Reflecting on personal skills and ambitions can also be useful in this stage, as the development and scaling up of social innovation might require skills that founders of initiatives do not necessarily have. For example, managing people, delegating tasks, long-term thinking or handling the higher complexities in marketing, finance or logistics.
2. What are you going to scale up?
Considering how the innovation is perceived through the lens of supply and demand can help to determine what to scale up. Upscaling will only be successful if the innovation is better than its alternatives on several key points and that people, are willing to spend money on it, whether these are consumers, public organisations or funders. When there is a high demand, then social innovators should focus on 'riding the wave', whereas when demand is little, they should instead prioritise advocacy.
When scaling up, most social innovations need some form of refining. Framing a social innovation for growth or replication is the first step. However, it is not always straightforward, as there are different ways in which this could be achieved. Therefore, it is necessary to understand what are the elements that are fundamental in the innovation in order for it to work in the real world and achieve (social) impact, the so-called 'core' of the innovation. For example, in order to guide a neighbourhood to carbon neutrality, it is essential to identify the local gatekeepers and frontrunners, who can then create support in the rest of the neighbourhood. Identifying the core of the innovation helps innovators to make strategic choices, keep focused and decide which parts of the innovation can be adapted for local contexts. It also makes it easier to transfer knowledge and determine which costs are not essential for scaling.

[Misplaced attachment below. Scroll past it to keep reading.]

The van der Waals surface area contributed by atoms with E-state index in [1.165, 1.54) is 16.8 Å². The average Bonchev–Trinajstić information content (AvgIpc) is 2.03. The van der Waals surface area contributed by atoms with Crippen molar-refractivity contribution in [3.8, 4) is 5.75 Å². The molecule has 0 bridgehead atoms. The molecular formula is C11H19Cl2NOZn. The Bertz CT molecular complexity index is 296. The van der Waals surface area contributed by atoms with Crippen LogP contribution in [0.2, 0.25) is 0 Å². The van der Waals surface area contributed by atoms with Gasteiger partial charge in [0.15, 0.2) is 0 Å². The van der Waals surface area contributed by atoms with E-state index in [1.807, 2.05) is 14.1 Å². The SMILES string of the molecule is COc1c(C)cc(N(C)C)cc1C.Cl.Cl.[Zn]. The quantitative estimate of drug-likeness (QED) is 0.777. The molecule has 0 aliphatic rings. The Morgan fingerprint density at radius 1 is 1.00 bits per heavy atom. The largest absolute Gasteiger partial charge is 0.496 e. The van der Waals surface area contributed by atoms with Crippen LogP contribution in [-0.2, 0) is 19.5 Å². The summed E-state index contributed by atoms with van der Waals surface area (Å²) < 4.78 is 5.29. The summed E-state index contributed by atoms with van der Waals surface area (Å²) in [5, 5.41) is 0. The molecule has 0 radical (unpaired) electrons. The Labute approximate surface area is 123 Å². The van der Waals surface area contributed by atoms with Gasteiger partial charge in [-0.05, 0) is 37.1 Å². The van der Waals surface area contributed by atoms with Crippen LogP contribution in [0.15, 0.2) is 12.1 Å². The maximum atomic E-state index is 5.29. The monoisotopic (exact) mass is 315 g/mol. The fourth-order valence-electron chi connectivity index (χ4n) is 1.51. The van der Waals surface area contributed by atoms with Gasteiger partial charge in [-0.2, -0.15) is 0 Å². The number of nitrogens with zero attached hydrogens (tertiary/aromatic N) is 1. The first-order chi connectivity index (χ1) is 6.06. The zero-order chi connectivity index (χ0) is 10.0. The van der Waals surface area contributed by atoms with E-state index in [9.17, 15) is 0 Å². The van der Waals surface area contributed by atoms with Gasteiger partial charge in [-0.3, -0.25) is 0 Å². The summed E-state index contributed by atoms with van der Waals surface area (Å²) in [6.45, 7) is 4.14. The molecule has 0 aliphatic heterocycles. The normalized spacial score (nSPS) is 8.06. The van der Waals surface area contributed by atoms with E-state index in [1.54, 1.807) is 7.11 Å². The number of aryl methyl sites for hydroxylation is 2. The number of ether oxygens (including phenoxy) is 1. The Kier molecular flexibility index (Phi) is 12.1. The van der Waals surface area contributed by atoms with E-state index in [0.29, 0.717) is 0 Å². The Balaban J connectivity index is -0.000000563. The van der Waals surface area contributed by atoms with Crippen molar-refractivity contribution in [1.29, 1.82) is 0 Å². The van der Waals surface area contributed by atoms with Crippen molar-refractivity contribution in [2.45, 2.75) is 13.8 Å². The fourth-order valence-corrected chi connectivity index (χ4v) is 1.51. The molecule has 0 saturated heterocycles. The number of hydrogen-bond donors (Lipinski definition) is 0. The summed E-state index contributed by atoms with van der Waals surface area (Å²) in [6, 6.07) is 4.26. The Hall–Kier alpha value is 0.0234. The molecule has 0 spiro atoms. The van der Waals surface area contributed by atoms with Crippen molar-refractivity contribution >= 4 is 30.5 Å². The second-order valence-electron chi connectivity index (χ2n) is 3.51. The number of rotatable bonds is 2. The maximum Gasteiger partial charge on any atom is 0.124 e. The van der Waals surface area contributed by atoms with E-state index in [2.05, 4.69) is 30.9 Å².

Contextual factors also can influence scaling. For example, it might be worthwhile exploring to what extent a social innovation improves ways of doing within an existing context (sustaining) or invents new ways of doing which can challenge the existing context (disrupting). The latter is signifantly more difficult to scale, as it involves changing attitudes, habits, power relations and institutional interests. In contrast, innovations which fit well within the existing context (systems and structures) are much easier to scale.
3. What route to scale are you going to take?
NESTA suggests four routes or common models that can be used to scale up, which can be pursued simultaneously and/or overlap: